The excellent British outfit The Nash Ensemble have released an important and superbly recorded new album of works by four Jewish Czech composers – Pavel Haas, Viktor Ullman, Hans Krása and Gideon Klein – who were all killed in Nazi concentration camps. They were part of the rich cultural life of the Theresienstadt ghetto, an old garrison from the Hapsburg Empire created as a way station for Jews being sent on to the death camps. Although the listener will be appalled by what happened to these four Czechs, all of whom were sent on to Auschwitz on the same transport, the music itself is curiously free of the poignancy and despair of their situation.
 As Ullman said of that time: “Theresienstadt has served to enhance, not impede, my musical activities, that by no means did we sit weeping by the waters of Babylon and our will to create was equal to our will to survive.”

Krása’s suite from his delightful children’s opera Brundibar (Bumblebee) is given its first performance here in David Matthews’ version for string quartet, piano, flute, clarinet, trumpet and percussion. Its mood varies between the magic of Ravel and sparkling humour of Poulenc. Ullman studied with Schoenberg and his Third String Quartet, impassioned and lyrical, owes a lot to the pre-atonal work of his mentor.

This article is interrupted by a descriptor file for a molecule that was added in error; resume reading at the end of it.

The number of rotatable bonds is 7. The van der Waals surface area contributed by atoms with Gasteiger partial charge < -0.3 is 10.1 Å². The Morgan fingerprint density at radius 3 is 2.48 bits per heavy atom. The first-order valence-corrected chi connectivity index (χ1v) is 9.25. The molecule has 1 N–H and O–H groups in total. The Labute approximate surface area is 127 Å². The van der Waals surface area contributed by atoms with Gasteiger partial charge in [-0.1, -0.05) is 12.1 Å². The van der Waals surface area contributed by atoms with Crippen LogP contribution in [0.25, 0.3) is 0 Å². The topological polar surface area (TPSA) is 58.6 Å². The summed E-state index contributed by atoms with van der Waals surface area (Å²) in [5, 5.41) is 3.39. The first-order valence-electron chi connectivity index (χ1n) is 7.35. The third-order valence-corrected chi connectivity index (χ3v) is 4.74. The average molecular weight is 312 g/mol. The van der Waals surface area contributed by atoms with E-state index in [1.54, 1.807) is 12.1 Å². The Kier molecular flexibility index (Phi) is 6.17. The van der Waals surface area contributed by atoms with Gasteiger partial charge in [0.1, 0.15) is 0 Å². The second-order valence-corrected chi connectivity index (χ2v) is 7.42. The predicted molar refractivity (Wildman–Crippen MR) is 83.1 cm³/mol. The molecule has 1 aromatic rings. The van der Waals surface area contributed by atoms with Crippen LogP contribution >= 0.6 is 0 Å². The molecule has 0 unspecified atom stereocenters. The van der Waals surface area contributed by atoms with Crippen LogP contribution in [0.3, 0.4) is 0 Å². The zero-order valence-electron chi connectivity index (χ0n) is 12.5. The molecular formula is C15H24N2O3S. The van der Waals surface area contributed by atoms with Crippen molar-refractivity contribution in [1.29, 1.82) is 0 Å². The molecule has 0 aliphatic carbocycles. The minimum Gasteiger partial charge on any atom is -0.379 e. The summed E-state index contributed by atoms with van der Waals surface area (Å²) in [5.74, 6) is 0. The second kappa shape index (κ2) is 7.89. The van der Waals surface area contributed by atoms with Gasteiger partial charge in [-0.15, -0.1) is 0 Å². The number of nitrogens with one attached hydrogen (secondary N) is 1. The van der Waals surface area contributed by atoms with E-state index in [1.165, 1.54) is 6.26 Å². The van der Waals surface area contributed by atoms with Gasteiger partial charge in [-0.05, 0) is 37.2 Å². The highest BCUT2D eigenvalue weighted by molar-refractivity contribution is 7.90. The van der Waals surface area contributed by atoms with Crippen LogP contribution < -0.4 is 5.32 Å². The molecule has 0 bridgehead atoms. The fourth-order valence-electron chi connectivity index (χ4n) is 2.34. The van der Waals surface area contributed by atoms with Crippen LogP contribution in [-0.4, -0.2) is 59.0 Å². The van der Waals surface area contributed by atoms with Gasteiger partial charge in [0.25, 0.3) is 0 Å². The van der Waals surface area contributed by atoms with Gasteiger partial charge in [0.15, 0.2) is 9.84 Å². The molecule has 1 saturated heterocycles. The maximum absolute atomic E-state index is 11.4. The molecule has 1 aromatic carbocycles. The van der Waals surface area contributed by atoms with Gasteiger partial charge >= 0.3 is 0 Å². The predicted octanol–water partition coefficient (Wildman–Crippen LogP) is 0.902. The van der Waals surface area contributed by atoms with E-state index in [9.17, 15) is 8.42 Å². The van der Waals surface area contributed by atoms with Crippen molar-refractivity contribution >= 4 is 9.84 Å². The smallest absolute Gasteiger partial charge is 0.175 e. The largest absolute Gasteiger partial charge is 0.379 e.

Haas, the best-known of the four, is also the only one directly linked to Janácek, having studied with him and modeled his Second Quartet, subtitled From The Monkey Mountains, on the older master’s programmatic works.

Perhaps the most poignant of the four stories is that of Klein, who was only 22 when he arrived at Theresienstadt to help prepare it for the 60,000 Jews who would live there. Although he survived Auschwitz, he was sent on to another concentration camp where he died in January 1945. One is left to wonder what this lost generation of successors to Smetana and Janácek might have produced had their lives not been cut short by the Nazis.